) certainly justified Pitt's resignation on Election night, but it should not obscure the larger stakes. At bottom, the issue is this: Will the accounting industry be permitted to resume its practice of regulating itself almost as if the recent scandals had never happened? Or will strong oversight and regulation apply, as intended by the Sarbanes-Oxley Act?
Every investor ought to be appalled by the attempt of the accounting industry and the White House to reverse reform by stealth. What practical difference does it make if the board is headed by a William Webster or by a truly independent and expert figure such as former TIAA-CREF chief John H. Biggs? Webster, according to well-placed SEC sources, lacks the technical expertise that the job requires and was intended by his sponsors to be an ally of the accounting lobby. A Webster-style board would likely allow the accounting industry to revert to the weak self-regulation that failed to prevent the fraudulent audits, bankruptcies, and stock market calamity of recent months.
Whoever eventually heads it, the board faces four key regulatory issues that will determine its success or failure: auditing standards, internal quality controls for accounting firms, disciplining of accountants, and the independence of auditors from clients. The new act specifies nine categories of prohibited activities, but the board must precisely define them and set up detailed enforcement systems. A key issue is whether the board should rewrite the rules that proscribe how far an audit must go to look for fraud or accept the current rules composed by the profession's trade association, the American Institute of Certified Public Accountants.
Unlike the banking industry, which is policed by government regulators, accounting has historically governed itself through professional-standards and peer-review systems. As the serial scandals revealed, these were often a joke. The AICPA spent only a few million dollars a year on self-policing. Short of being caught red-handed stealing clients' money, accountants were rarely disciplined. Industry peer review failed to prevent palpable conflicts of interest. The nominally independent Financial Accounting Standards Board (FASB) defines accounting and auditing standards. But the crucial governance task was actually delegated to the industry's own trade association, the AICPA. A 2000 report by the industry's Audit Effectiveness Panel, for example, presciently concluded that standards for detecting fraud in an audit were seriously inadequate. But the industry successfully resisted strengthening the standard to what the panel recommended.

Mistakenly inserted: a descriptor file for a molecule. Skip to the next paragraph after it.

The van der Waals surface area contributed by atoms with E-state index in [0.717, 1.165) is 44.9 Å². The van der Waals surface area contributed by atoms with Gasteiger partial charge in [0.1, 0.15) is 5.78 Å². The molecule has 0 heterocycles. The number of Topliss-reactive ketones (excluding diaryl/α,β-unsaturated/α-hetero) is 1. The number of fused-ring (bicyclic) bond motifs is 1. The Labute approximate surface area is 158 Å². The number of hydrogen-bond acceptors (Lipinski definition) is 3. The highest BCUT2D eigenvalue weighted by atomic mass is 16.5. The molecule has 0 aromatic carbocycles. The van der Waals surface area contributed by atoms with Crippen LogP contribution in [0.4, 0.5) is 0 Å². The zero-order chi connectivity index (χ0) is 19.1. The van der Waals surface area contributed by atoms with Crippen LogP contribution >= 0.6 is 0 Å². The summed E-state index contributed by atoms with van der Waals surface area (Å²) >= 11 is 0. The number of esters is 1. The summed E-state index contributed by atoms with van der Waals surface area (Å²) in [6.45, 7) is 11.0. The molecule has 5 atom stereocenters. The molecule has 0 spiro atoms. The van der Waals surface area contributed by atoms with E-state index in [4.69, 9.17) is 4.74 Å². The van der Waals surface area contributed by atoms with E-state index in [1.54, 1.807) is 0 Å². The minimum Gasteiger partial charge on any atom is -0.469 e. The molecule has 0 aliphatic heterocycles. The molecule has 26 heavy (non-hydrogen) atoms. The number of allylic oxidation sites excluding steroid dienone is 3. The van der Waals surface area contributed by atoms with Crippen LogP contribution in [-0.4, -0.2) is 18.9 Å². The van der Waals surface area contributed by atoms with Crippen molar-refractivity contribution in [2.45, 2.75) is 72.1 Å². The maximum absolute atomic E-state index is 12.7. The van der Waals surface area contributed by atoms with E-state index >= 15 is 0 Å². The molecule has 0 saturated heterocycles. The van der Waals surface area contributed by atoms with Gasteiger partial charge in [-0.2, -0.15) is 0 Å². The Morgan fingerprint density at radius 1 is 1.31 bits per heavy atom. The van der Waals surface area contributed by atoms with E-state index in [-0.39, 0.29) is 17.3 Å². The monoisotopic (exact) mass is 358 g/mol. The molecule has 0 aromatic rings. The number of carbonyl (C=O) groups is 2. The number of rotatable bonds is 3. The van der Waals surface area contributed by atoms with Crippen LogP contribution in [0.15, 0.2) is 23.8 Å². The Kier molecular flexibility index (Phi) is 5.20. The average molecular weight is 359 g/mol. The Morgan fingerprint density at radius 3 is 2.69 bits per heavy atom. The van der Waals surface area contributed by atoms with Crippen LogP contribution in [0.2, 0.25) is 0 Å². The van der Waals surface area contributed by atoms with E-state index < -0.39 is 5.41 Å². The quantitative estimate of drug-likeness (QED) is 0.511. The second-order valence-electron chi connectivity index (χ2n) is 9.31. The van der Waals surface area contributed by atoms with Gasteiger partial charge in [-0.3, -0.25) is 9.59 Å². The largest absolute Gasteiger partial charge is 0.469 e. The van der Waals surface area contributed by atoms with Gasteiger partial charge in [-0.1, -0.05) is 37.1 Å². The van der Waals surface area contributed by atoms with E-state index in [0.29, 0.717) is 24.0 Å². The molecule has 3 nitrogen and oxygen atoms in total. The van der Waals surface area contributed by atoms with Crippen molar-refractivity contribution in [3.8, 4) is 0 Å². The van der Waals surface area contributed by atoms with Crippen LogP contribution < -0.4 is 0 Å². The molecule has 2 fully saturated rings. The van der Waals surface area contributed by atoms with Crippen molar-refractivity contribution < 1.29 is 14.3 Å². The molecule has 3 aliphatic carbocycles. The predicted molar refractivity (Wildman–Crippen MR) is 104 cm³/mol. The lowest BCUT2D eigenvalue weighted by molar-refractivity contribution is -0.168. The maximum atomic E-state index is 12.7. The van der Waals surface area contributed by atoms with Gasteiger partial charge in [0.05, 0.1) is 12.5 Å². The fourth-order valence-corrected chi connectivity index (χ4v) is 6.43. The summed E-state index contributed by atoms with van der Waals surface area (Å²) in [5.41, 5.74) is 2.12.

The Sarbanes-Oxley bill aimed to change all that. It gave a new independent board statutory authority to define and enforce its own standards, along with a budget expected to exceed $100 million. But the accounting industry, through the AICPA and its longtime advocate Pitt, resisted tough legislation. When public outrage forced even Republicans to support a strong law, the accounting industry then fought a rearguard action to weaken the act's implementation and lobby for a tame panel that would once again adopt AICPA procedures as its own.
Although Pitt has denied it, my sources confirm that he indeed had offered the job to Biggs. Biggs, a serious critic of accounting practices, said that the board should write its own rules rather than just taking what the AICPA gave him. My SEC sources say Pitt hoped that other appointees on the oversight panel would neutralize Biggs, but when word of his pending appointment leaked, accounting industry lobbyists, House Finance Services Committee Chairman Michael G. Oxley, and White House Chief of Staff Andrew J. Card sprang into action. Pitt soon rescinded the offer, and the White House produced 78-year-old Webster.
As former head of the FBI and the CIA, Webster is the sort of nominally independent figure to whom corporate boards turn to simulate public reassurance--without real independence. In addition to heading the audit committee for U.S. Technologies, Webster serves on several other corporate audit committees. But industry lobbyists widely expected him to be the tool of Pitt and of Pitt's political ally, SEC chief accountant Robert K. Herdman.
It's hardly surprising that business conservatives resist regulation of, say, health, labor, and the environment. You would think, though, that they would want to have honest corporate books. American capitalism works only to the extent that investors receive truthful information. The AICPA's behavior is scandalous, but the deeper scandal here is the myopia of political leaders who pose as champions of capitalism. Robert Kuttner is co-editor of The American Prospect and author of Everything for Sale.